More than 7500 people told of partner’s abusive past through scheme

More than half of those who used the disclosure programme were told about the violent history of the person they were with.

More than 7500 people told of partner’s abusive past through scheme iStock
After trialling the scheme in Ayrshire and Aberdeen, Police Scotland rolled it out across the country on October 1, 2015.

More than 7500 people have had their partner’s violent or abusive past revealed to them since the launch of a programme to tackle domestic abuse.

If a person suspects their current partner may have an abusive past, they can use the disclosure scheme to request information from the police.

Requests can also be made by concerned family, a friend or a neighbour.

More than half of those who called were told about the violent or abusive history of the person they were with.

Behind the numbers are people who have escaped becoming victims of abuse or who are now aware of the histories of their partner, detective chief superintendent Sam Faulds said.

After trialling the scheme in Ayrshire and Aberdeen, Police Scotland rolled it out across the country on October 1, 2015.

Since then, more than 13,300 requests have been made, with 7530 (56%) responses revealing abusive pasts.

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The Disclosure Scheme for Domestic Abuse in Scotland (DSDAS), police said, can help prevent domestic abuse and the long term damage it can cause victims, their families and their children by providing a first step to recognising the behaviour.

DCI Faulds, Police Scotland’s head of public protection, said: “Abusers manipulate and control their victims. Abuse can be gradual and it can be very difficult for victims of domestic abuse to recognise their situation and to then take action to get themselves out of it.

“People told about a partner’s past have the right to choose the course of action they wish to take, and practical support and advice is available from our partners.”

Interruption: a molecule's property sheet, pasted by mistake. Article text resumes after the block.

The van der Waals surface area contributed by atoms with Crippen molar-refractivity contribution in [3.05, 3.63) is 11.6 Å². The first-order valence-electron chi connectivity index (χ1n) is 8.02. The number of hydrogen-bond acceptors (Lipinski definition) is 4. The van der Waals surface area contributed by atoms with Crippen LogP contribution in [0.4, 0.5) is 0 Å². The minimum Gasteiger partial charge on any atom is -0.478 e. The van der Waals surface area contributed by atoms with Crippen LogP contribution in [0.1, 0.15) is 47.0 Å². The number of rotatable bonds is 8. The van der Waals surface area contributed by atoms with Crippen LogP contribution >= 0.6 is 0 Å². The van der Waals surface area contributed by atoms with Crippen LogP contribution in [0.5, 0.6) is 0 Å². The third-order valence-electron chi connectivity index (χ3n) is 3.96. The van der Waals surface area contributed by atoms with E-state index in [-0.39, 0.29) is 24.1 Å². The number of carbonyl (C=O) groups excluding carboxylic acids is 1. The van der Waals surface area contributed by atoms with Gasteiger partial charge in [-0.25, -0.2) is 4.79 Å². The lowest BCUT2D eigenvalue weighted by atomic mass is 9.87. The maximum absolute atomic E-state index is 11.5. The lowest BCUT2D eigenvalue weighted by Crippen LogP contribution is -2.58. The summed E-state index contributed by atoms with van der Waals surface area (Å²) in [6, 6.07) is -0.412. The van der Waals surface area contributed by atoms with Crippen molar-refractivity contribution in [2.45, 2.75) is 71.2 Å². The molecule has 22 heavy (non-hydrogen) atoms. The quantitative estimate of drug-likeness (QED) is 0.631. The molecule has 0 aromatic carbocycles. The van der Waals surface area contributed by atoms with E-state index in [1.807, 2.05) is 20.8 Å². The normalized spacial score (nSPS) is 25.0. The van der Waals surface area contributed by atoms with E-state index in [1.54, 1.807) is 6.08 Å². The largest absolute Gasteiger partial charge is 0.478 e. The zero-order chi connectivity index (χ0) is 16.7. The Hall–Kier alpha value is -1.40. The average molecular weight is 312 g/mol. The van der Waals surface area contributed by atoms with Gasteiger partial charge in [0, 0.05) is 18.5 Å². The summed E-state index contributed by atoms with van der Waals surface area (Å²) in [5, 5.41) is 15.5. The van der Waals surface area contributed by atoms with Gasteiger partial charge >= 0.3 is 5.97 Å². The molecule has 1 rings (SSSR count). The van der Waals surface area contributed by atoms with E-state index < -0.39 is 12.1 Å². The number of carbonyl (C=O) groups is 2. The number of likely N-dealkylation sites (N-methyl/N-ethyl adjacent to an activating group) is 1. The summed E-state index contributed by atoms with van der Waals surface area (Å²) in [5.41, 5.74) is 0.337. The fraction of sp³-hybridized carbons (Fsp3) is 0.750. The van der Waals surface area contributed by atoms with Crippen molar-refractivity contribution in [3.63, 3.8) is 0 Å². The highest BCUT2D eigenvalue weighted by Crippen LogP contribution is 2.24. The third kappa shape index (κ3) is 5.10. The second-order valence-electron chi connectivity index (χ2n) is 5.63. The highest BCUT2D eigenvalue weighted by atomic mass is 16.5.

In 2021, the number of domestic abuse incidents in Scotland rose for the fifth year in a row.

Experts warned the coronavirus lockdown created opportunities for perpetrators to exert greater control.

Police said they were aware of victims being locked in with the person responsible for their abuse.

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Every year reports of domestic abuse increase over the festive period. Friends, family, colleagues and neighbours have been urged to raise the alarm by calling police if they are concerns someone may be the victim of domestic abuse.

“Get in touch with us and we will make sure that person is ok and we will investigate the circumstances,” DCI Faulds said.

Not all domestic abuse is physically violent. Almost 90% of victims experience financial and coercive control.

Organisations like Victim Support Scotland has helped hundreds of people buy security systems, furniture for temporary housing, and household essentials.

The charity’s chief executive Kate Wallace said it goes some way to giving those affected back control of their lives.

“We fully support Police Scotland’s campaign, and hope this encourages people who have experienced domestic abuse to realise that they are not alone,” she said.

If you, or anyone you know, are being abused or are at risk of abuse, you can contact Police Scotland on 101 or 999 in an emergency. Or if you need support you can contact Scotland’s domestic abuse and forced marriage helpline on 0800 027 1234, where support is available 24/7.